Painting tired and mismatched furniture is the best way of updating your décor in an economic and eco-friendly fashion. Whether you’re looking to inject some colour into your home or bring an awkward piece of furniture in line with your existing scheme, a lick of paint and a touch of imagination can really make a difference. For me, if I’m looking for something new, vintage and salvaged furniture wins hands down in terms of originality and value. Don’t let revolting colours or peeling paint put you off though – once decorated, these unloved items will scrub up a treat, and reward you with something that is totally unique, perfectly at home in it’s surroundings and a darn sight cheaper that any alternative!
For those with a love of pattern, although I’m probably a tad biased, the Charlston lot (images above) were a great example of how to transform ordinary pieces of furniture into objects they wanted to surround themselves with. Believing that the enjoyment of beautiful objects was one of life’s chief pleasures, Vanessa Bell and Duncan Grant used the entire house as their canvas, painting walls, fireplaces, door panels and furniture – often sourced from local auction houses and junk shops.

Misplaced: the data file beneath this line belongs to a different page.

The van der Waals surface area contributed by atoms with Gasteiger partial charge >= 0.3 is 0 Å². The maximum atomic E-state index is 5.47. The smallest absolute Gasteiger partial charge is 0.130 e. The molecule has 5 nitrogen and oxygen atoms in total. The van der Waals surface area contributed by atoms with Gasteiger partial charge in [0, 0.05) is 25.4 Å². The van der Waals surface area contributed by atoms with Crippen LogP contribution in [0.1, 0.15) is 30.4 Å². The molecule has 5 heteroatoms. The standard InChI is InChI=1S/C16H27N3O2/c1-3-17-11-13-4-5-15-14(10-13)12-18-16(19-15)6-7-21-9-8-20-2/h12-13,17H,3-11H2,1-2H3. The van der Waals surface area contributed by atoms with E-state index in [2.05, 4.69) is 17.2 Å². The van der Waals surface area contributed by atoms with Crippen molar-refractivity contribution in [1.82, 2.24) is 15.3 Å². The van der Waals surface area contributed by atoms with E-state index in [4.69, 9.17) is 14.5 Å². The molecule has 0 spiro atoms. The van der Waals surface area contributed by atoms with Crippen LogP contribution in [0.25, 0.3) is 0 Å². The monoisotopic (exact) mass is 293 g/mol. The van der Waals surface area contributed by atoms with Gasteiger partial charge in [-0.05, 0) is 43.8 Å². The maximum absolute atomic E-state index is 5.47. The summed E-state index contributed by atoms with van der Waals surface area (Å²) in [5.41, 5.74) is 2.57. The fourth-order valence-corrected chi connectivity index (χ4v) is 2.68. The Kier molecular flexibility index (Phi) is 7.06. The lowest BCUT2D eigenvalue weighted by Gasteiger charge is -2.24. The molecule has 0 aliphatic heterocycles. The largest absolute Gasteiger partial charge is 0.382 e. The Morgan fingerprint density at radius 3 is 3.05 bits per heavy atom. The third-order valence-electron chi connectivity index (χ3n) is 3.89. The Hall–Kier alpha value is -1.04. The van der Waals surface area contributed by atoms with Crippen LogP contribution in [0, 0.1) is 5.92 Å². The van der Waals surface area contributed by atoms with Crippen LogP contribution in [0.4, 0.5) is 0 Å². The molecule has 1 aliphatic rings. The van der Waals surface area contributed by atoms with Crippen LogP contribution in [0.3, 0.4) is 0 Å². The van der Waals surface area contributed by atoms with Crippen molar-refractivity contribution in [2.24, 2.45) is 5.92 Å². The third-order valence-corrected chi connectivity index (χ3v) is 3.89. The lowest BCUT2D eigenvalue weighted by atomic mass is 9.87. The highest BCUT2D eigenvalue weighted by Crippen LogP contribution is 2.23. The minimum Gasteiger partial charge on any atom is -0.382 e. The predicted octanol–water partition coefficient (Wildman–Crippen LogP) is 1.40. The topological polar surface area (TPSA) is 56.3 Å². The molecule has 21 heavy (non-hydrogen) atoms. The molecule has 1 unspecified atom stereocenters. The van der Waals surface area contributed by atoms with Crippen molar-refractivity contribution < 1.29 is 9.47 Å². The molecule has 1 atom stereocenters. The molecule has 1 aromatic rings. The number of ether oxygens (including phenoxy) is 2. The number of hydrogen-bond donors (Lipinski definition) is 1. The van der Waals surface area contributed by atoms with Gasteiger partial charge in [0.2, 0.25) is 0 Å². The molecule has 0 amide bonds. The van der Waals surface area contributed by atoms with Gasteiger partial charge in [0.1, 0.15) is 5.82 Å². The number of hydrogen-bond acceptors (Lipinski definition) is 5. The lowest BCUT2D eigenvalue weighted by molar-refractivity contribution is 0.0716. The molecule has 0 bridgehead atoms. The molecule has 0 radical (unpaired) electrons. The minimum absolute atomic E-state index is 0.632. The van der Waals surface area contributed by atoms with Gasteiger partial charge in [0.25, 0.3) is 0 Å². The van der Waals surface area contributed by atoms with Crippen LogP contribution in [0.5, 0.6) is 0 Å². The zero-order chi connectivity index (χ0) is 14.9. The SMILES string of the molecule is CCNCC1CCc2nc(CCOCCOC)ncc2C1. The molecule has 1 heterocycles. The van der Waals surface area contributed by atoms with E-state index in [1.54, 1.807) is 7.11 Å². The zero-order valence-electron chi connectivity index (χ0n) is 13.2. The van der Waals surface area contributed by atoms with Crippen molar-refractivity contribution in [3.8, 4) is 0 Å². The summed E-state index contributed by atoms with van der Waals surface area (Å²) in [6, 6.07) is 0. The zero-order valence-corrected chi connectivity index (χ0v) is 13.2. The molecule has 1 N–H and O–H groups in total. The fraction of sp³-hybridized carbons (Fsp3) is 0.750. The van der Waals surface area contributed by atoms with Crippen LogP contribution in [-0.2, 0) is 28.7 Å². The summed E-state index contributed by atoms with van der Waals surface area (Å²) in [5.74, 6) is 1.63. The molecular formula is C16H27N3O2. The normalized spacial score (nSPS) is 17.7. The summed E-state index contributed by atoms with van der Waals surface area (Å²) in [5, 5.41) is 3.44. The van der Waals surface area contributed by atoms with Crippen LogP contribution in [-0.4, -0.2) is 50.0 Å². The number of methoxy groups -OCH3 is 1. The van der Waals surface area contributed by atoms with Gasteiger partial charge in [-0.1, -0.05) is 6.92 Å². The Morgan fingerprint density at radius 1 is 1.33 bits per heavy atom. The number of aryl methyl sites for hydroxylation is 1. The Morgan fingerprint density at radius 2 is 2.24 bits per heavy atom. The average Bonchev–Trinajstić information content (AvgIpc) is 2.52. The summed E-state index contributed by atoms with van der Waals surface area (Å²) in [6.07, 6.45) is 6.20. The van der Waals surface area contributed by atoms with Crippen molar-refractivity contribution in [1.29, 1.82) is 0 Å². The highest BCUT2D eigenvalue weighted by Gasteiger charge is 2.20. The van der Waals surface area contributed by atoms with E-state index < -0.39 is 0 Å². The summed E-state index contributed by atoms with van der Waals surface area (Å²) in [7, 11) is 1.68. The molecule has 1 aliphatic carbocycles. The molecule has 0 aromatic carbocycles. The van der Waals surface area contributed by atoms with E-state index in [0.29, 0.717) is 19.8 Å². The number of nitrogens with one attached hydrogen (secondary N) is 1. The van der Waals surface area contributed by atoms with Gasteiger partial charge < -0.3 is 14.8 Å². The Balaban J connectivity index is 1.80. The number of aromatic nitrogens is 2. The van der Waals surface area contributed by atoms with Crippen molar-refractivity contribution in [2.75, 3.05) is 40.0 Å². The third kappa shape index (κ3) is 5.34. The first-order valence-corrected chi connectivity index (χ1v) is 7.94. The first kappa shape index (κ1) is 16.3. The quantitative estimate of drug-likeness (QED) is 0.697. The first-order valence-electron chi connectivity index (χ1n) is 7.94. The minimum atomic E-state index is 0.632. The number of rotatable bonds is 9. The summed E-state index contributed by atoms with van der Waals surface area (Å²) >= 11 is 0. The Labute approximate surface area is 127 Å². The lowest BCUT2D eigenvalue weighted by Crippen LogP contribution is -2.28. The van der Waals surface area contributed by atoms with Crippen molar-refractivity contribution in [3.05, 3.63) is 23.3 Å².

A slightly less ambitious and more streamlined approach would be to simply coat your chosen piece of furniture in one solid colour, white of course being the fail-safe option. However if you’re working with an already fairly neutral décor, I’d be temped to use this as an opportunity to bring in a splash of colour and liven up an otherwise subdued space.
For those that don’t have the time or inclination to pick up a brush, there are those that will customise your beloved but dilapidated furniture for you. Companies such as Ghost Furniture (www.ghostfurniture.co.uk) can transform even the most mundane looking item into something quirky and beautiful.
Lou Rota’s work (www.lourota.com/) is another great example of how to rework some magic into second hand items – reflecting her passion for the natural world and deep-seated recycling ethic, Lou’s eclectic range uses collage and decoupage to transform unloved objects into highly desirable home-wares.